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SPOTLIGHT
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Early critic of school testing was right

Published on -6/24/2014, 8:53 AM

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When Robert Scott criticized standardized testing and said Common Core would nationalize schools, he took heat from both Department of Education Secretary Arne Duncan and Texas business lobbyist Bill Hammond, who called Scott a "cheerleader for mediocrity." But two years later, those are the only ones who still think Scott was wrong. With states abandoning Common Core and advocates of high-stakes testing now criticizing its misuse, it's time to admit Scott was right all along.

Scott announced his resignation as Texas Education Commissioner in May 2012, but his public career effectively ended that January when he said standardized testing had become a "perversion of its original intent." Testing was wagging the dog, and Scott placed the blame on testing companies and lobbyists that have "become not only a cottage industry but a military-industrial complex."

"You've reached a point now of having this one thing that the entire system is dependent upon. It is the heart of the vampire, so to speak," said Scott, who stood by his remarks even as others failed to do the same for him.

Many credit Scott's candor with igniting the Education Spring movement, but it's to be expected teachers, parents, students, school boards and administrators would fight back against testing mandates. It's quite another to see the criticism coming from those who pushed for the mandates in the first place, such as Michelle Rhee, the former D.C. schools chief celebrated by pro-test education reformers, who recently admitted, "Yes, in too many schools and in too many districts, there is an overemphasis on testing."

Even Sandy Kress, the architect of No Child Left Behind for the Bush administration who now lobbies for Pearson, the test company, agrees with Scott now.

"You've got drilling and benchmark testing every six weeks," Kress said. "Clearly, there's a lot of over-testing in a lot of places. It's just awful, and it draws really negative reactions from parents, teachers and communities."

Scott won an early round against testing advocates when he convinced Texas leaders to stay away from Common Core. In a 2009 letter to Sen. John Cornyn, he called it an effort to "adopt a national curriculum and testing system in the United States," strong words back then. And while Common Core was sold as voluntary state standards, in practice the Obama administration offered states millions of dollars to adopt Common Core with strings Duncan attached.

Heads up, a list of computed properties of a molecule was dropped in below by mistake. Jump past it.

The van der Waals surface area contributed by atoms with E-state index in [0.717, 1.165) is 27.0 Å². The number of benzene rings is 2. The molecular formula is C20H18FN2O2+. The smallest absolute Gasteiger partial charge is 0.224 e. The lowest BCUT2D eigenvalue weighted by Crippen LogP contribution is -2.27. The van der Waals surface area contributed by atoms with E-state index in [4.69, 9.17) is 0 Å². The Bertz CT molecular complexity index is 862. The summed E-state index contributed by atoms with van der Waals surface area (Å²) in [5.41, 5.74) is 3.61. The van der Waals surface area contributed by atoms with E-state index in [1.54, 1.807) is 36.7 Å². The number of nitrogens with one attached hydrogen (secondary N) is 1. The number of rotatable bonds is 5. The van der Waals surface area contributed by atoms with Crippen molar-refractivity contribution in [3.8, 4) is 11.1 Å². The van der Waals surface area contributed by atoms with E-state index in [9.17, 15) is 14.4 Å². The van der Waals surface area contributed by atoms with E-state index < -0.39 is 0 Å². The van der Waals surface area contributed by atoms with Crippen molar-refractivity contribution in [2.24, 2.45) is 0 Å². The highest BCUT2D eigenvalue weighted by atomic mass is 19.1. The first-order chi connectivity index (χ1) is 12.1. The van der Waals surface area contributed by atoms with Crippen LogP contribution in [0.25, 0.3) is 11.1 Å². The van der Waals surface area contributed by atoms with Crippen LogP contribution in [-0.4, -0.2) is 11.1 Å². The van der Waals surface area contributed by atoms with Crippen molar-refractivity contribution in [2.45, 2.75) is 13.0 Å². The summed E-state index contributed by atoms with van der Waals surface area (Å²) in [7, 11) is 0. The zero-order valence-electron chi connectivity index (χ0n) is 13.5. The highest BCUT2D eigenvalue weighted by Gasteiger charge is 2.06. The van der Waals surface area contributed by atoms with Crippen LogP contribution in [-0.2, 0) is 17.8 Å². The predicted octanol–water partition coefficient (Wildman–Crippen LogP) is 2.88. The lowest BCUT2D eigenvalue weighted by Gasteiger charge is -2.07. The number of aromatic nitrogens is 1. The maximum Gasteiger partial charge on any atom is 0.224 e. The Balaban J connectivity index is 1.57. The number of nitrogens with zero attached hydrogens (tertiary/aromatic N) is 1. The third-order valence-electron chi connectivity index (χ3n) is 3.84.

The rollout of Common Core made the debut of healthcare.gov look like D-Day. The country's largest teacher's union, once a key Common Core backer, pulled its support and called the implementation "completely botched." Duncan blamed "white suburban moms who -- all of a sudden -- their child isn't as brilliant as they thought they were, and their school isn't quite as good as they thought they were."

It got worse from there. Soon states jumped ship, including Louisiana where Gov. Bobby Jindal was a prominent supporter until this year. Now he sees Common Core as a federal takeover of schools that emphasizes tests at the expense of teaching.

"Common Core is, to my mind, defined by the test," Jindal said.

Initially, few groups supported Common Core as much as the Bill and Melinda Gates Foundation. The Gates Foundation has spent as much as $2.3 billion on promotional efforts for Common Core, including a series of favorable stories on PBS, according to an investigation by Pando Daily.

That's why it was such a big shock this month when the Gates Foundation called for a two-year moratorium on using standardized tests to evaluate teachers or to promote students.

"No evaluation system will work unless teachers believe it is fair and reliable, and it's very hard to be fair in a time of transition," said a Gates Foundation official.

Hammond did not respond to repeated inquiries about whether he considered Bill Gates a "cheerleader for mediocrity" and whether he had any reaction to Jindal flipping on Common Core, but that's OK. He doesn't have to say it. We know already.

Robert Scott was right.

Jason Stanford is a Democratic consultant who writes columns for the Austin American-Statesman and the Quorum Report.

stanford@oppresearch.com

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